Fantasy Authors, Tax Policy & Veil Piercing
Pat Rothfuss, author of the best-selling fantasy novel “The Name of the Wind,“ and an interviewee in my “Law and Hard Fantasy” series, has a post up on his blog ruminating about tax policy and incorporation.
Up until this year, I’ve always gotten money back because I’ve lived well below the poverty line. This year, I got to give them money. It was, as they say, more fun than getting kicked in the throat. Mostly.
Don’t get me wrong, I’m not against taxes. Everyone loves to bitch about them, but taxes pay for schools, and roads, and snowplows, and sewage treatment plants. My friends have a son who is autistic, and the government helps them by bringing in well-trained people.
These things are important. If that’s all my taxes went toward, I would pay them gladly. I would sing a song while writing out the check.
However, we all know that’s not the case.
So, under the advice of several wise people, I’ve decided to start a corporation. This is supposed to prevent the government from taking quite as big a bite out of my ass for next year’s taxes.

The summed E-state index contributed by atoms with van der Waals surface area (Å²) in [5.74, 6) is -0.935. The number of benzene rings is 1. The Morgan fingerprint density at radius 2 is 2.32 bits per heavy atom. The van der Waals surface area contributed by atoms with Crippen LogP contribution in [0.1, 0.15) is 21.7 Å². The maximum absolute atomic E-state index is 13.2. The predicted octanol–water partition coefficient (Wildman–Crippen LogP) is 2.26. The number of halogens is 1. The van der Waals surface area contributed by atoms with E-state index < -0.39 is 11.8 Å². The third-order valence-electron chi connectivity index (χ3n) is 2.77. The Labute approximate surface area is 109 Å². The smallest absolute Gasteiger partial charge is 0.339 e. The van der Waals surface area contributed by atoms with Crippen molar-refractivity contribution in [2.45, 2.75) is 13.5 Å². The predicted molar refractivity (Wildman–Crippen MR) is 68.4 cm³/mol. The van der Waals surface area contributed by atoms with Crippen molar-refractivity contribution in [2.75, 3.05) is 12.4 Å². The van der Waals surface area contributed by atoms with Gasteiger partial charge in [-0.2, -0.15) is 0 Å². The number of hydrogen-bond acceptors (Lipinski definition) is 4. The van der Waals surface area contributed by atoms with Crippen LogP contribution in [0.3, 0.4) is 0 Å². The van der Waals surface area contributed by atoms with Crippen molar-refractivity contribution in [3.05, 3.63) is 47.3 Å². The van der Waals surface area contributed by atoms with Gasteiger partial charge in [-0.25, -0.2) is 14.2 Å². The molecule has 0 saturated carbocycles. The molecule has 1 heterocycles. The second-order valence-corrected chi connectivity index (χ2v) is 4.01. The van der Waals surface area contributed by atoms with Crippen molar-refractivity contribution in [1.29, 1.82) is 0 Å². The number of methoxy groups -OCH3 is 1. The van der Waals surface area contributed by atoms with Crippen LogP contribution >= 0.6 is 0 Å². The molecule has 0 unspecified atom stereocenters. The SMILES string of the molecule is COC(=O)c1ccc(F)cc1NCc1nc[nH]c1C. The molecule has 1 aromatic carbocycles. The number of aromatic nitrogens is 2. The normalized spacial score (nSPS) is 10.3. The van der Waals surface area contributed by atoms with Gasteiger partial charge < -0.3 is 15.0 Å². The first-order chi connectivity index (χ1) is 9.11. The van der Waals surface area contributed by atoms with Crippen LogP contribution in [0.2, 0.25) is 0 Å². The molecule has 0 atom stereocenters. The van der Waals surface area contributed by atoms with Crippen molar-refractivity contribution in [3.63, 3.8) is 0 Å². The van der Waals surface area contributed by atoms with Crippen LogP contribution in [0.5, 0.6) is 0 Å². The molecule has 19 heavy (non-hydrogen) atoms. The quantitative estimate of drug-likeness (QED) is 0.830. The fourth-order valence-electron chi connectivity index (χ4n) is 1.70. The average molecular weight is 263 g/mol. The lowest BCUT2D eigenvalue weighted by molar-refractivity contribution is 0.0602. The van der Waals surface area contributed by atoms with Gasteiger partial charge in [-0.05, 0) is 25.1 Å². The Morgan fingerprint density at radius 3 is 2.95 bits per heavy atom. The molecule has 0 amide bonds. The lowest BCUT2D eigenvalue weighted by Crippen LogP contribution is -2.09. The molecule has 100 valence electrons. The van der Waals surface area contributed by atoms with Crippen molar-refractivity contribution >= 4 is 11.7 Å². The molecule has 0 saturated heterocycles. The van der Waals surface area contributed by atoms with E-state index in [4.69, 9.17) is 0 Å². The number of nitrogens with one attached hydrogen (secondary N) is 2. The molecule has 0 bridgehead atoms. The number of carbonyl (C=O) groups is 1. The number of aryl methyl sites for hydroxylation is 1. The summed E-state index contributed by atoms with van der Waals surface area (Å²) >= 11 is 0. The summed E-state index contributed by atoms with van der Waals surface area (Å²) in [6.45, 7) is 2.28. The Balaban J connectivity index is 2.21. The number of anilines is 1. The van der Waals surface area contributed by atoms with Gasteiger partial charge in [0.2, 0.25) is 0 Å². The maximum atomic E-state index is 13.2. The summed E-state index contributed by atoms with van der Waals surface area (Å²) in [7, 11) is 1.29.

It doesn’t seem right, honestly. The corporation is just me: I own it. And this corporation (let’s call it Me-corp) will be employing me. That, apparently, is different from being actually self-employed. Sorry? What? How does that work?
I guess what it comes down to is that the government is really, really dumb. Dumb enough so that if I put on sock on one of my hands and use it as a puppet, it will be convinced that the puppet is actually paying the taxes, not me.
But I’m not above exploiting a loophole in the system. So all that remains is to figure out what to call this corporation. I having trouble picking a name. Names are important things, you know. They tell you a great deal about a… a corporation.
I’m not an expert in tax law, so I’ll leave discussion of the income-sheltering aspects of this structure to the experts, but I know something about corporate veil piercing. And I’ll just say that calling a corporation a “puppet” would seem to make it less likely that a court would consider it a bona fide entity for the purpose of shielding a shareholder’s personal assets in any suit against Me.corp.